Jordan Nathan ’15 was prepping dinner in his apartment when he left a non-stick frying pan on a burner, filling his apartment with fumes. A call to poison control—and trip to the doctor—later, Nathan had an idea.
About half of all cookware on the market, including the pan he used, is made with Teflon, a chemical substance made from perfluoroalkyl and polyfluoroalkyl substances, or PFAS. Research recently linked these “forever chemicals” to a whole host of medical issues, including thyroid disease, infertility, and cancer. While experts maintain they’re safe if used correctly, home cooks like Nathan aren’t so sure.
Nathan spent years in the home goods space bringing more than 200 kitchen goods to market as head of an affordable e-commerce kitchen brand. “I got to a point where I was questioning what I was doing,” said Nathan. “I wanted to create something that was non-toxic but also looked great on your stovetop.”
He started his own direct-to-consumer home goods company, Caraway, which uses non-toxic materials. In five years, it has become one of the top-rated cookware brands on the internet, raising $70.4 million and launching collaborations with Crate & Barrel and Queer Eye star Tan France.
From Colby to Caraway
Caraway is the culmination of his entrepreneurial journey. Nathan caught the bug early, creating his own independent major at Colby in behavioral business built around psychology, economics, and sociology. “I was interested in why people bought things,” he said. “For my capstone, I started a business and did a multi-phase business plan, pulling in everything I learned from my major on everything from my ideal customer to financial modeling.”
Creating an independent major allowed him to explore a variety of disciplines, solving problems from multiple angles. “What’s great about the liberal arts is that you get exposed to so much,” he said. “Entrepreneurship is very similar. As a founder, you need to get good at every area of the business, even if it’s not your strength. And you need to be flexible and open to learning. I think my Colby education set me up for success by being able to think through a problem and look at all the possible options to solve it.”
These days, Colby’s newly established Halloran Lab for Entrepreneurship is set up to encourage students with ambition and ideas. Made possible with the funding of Trustee Emeritus Todd Halloran ’84, the lab will provide entrepreneurship education and training programs and award grants to students to help fund their ideas. It also will help students start commercial and social enterprises, pursue mentorships, and participate in innovation and maker spaces on campus and in downtown Waterville. Another facet of the lab will be establishing an entrepreneurship ecosystem of alumni, faculty, staff, and community members, along with companies, organizations, and institutions.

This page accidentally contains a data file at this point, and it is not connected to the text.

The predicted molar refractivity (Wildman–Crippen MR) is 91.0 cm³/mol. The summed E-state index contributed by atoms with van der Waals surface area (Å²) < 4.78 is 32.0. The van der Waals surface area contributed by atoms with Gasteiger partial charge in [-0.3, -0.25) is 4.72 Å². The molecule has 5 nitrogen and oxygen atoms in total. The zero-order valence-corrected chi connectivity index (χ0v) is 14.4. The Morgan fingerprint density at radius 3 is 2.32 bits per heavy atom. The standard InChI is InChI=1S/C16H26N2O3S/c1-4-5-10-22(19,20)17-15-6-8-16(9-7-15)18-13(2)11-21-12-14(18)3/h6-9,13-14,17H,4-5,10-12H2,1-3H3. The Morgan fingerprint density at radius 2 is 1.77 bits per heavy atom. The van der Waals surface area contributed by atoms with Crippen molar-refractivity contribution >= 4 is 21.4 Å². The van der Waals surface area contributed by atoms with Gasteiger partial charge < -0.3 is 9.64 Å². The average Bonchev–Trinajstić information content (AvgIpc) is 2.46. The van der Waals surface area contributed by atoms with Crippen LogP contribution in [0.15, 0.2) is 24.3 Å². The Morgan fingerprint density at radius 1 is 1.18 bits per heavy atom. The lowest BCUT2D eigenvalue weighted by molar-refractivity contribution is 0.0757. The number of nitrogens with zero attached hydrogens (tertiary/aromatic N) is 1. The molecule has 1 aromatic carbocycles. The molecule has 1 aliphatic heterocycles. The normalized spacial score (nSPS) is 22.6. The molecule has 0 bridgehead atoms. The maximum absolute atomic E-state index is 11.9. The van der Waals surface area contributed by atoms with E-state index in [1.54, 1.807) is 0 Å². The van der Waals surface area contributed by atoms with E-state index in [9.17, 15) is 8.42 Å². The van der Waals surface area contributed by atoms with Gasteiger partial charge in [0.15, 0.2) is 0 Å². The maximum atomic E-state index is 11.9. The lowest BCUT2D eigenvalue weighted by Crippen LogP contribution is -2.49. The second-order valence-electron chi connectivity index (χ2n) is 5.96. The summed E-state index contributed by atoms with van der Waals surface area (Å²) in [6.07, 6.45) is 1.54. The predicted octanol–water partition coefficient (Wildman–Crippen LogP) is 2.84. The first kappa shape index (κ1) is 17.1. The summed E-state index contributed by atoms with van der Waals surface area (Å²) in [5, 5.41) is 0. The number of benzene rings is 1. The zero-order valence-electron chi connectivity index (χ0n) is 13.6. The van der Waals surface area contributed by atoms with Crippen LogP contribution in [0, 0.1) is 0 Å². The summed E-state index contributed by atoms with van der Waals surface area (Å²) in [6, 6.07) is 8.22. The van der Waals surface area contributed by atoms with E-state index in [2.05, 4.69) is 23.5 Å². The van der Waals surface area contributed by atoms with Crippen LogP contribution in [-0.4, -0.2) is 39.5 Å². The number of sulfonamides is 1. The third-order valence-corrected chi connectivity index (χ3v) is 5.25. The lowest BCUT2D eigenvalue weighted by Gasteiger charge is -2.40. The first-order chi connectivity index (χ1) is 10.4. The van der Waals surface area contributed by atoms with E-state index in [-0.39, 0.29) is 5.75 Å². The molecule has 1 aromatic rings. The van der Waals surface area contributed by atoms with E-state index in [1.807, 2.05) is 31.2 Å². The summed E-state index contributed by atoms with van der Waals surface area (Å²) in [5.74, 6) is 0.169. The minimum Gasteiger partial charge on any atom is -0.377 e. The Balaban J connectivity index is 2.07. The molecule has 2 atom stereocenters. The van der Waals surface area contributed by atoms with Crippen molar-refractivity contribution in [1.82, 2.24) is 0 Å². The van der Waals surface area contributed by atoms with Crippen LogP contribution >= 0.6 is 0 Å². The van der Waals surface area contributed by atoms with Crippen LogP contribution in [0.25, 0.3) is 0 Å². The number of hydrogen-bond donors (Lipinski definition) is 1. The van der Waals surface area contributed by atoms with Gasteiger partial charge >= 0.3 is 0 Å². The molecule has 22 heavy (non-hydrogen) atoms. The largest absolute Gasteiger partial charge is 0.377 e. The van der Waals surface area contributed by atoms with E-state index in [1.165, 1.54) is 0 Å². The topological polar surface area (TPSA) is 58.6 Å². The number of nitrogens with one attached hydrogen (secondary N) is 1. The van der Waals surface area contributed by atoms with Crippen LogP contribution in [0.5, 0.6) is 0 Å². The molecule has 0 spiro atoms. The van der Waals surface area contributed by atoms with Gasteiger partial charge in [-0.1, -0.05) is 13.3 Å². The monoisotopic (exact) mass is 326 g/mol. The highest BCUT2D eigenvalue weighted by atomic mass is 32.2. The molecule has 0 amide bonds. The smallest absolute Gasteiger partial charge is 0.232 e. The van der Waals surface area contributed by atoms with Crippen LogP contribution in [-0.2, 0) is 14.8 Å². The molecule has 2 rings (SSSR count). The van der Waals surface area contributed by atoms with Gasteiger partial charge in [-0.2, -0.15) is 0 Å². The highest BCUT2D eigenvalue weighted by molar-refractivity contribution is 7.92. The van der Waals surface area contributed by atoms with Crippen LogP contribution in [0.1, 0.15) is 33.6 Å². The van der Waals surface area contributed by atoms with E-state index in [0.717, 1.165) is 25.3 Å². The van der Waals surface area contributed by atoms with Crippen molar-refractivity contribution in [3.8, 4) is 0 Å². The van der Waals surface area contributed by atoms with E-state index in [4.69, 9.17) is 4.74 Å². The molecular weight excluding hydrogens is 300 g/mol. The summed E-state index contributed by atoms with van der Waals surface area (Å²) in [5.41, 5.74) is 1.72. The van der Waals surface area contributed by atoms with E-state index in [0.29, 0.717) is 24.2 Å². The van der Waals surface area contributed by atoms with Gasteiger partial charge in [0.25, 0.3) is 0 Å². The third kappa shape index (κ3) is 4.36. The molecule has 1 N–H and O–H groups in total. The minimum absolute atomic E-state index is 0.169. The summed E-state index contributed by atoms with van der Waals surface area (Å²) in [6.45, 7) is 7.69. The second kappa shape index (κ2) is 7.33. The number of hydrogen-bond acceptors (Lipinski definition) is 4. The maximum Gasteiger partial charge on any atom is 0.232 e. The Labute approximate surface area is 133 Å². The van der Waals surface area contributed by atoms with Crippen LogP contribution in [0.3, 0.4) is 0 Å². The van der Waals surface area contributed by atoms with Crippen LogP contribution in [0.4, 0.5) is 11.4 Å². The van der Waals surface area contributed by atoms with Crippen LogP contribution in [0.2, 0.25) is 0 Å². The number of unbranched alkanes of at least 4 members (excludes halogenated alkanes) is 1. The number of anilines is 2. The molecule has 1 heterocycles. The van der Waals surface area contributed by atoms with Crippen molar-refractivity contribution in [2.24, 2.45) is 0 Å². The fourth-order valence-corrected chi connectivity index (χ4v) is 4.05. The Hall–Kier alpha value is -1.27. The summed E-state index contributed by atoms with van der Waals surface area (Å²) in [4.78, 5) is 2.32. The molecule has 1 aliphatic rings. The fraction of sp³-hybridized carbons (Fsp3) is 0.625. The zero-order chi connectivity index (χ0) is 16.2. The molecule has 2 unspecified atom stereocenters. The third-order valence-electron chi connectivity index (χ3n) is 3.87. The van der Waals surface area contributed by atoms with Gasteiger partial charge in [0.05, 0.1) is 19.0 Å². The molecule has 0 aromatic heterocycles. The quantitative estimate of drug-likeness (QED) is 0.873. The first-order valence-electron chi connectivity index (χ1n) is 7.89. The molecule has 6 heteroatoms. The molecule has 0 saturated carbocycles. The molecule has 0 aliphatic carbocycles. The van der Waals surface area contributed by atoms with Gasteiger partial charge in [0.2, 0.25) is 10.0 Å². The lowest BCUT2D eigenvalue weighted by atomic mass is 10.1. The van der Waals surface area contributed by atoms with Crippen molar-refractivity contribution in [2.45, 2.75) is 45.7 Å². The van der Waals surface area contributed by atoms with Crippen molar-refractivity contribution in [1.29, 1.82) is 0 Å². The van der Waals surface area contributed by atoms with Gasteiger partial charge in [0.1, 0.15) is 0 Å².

Jeremy Barron ’00, inaugural director of the Halloran Lab for Entrepreneurship, described Nathan as “a shining example” of an entrepreneur in action, noting that his innovative spirit pushed him to uncover the valuable resources that have always existed at Colby to support creators.
The Halloran Lab for Entrepreneurship will work to complement and add to these resources and make them accessible to the broader student body, Barron said. “Jordan is a unique and exceptional success, and we know there are so many like-minded creators at Colby with the potential for world-changing impact. It’s our job to support them in their journey and connect them to Jordan and other successful predecessors in order to leverage their experiences and perspectives into the future,” Barron said.
Nathan started his first business, an e-commerce platform called WANU, sophomore year, placing second in the Colby Entrepreneurial Alliance business challenge. Said Nathan, “When you think of entrepreneurship, you often think of business schools, but I feel like Colby was a great place to build that foundation and explore. I got my first taste of what it meant to be a founder.”
‘I just love building stuff’
Today, Caraway has more than 50 employees and continues to expand from pots and pans to utensils, cutting boards, food storage, and more. Nathan keeps a hand in each product, paying attention to every single detail. The brand is known for its colorful, simple designs that feel vintage without being heavy or clunky on the stove.
“I just love building stuff,” he said. “Every little area of our products is meticulously designed, and we really hone in on making sure everything we do is thoughtful and intentional, and I want the customer to feel that.”
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